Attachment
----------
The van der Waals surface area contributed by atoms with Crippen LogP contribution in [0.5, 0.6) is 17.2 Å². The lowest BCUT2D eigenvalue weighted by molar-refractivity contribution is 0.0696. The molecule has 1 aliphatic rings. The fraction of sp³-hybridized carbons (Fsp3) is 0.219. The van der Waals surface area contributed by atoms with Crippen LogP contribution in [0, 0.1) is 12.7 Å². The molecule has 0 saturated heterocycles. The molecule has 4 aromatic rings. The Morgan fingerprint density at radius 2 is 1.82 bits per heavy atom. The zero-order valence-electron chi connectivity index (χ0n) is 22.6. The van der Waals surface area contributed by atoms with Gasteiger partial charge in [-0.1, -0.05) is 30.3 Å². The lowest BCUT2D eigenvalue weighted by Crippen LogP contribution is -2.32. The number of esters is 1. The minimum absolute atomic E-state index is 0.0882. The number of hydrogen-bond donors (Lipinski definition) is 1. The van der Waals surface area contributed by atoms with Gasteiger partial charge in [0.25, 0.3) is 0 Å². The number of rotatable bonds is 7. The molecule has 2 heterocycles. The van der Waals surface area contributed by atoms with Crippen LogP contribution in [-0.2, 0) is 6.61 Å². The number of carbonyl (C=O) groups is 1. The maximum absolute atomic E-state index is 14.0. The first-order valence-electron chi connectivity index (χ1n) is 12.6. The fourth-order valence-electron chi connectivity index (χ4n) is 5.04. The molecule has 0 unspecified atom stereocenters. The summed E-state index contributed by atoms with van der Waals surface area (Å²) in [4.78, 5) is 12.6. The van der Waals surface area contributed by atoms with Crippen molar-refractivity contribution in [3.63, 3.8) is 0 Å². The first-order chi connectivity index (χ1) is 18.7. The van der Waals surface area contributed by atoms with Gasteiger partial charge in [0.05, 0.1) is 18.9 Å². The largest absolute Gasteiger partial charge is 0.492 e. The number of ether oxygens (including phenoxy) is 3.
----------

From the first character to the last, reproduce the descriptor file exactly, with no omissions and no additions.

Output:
The van der Waals surface area contributed by atoms with Crippen LogP contribution in [0.5, 0.6) is 17.2 Å². The lowest BCUT2D eigenvalue weighted by molar-refractivity contribution is 0.0696. The molecule has 1 aliphatic rings. The fraction of sp³-hybridized carbons (Fsp3) is 0.219. The van der Waals surface area contributed by atoms with Crippen LogP contribution in [0, 0.1) is 12.7 Å². The molecule has 0 saturated heterocycles. The molecule has 4 aromatic rings. The Morgan fingerprint density at radius 2 is 1.82 bits per heavy atom. The zero-order valence-electron chi connectivity index (χ0n) is 22.6. The van der Waals surface area contributed by atoms with Gasteiger partial charge in [-0.1, -0.05) is 30.3 Å². The lowest BCUT2D eigenvalue weighted by Crippen LogP contribution is -2.32. The number of esters is 1. The minimum absolute atomic E-state index is 0.0882. The number of hydrogen-bond donors (Lipinski definition) is 1. The van der Waals surface area contributed by atoms with Gasteiger partial charge in [0.25, 0.3) is 0 Å². The number of rotatable bonds is 7. The molecule has 2 heterocycles. The van der Waals surface area contributed by atoms with Crippen LogP contribution in [-0.2, 0) is 6.61 Å². The number of carbonyl (C=O) groups is 1. The maximum absolute atomic E-state index is 14.0. The first-order valence-electron chi connectivity index (χ1n) is 12.6. The fourth-order valence-electron chi connectivity index (χ4n) is 5.04. The molecule has 0 unspecified atom stereocenters. The summed E-state index contributed by atoms with van der Waals surface area (Å²) in [4.78, 5) is 12.6. The van der Waals surface area contributed by atoms with Crippen molar-refractivity contribution in [3.63, 3.8) is 0 Å². The first-order chi connectivity index (χ1) is 18.7. The van der Waals surface area contributed by atoms with Gasteiger partial charge in [0.05, 0.1) is 18.9 Å². The largest absolute Gasteiger partial charge is 0.492 e. The number of ether oxygens (including phenoxy) is 3.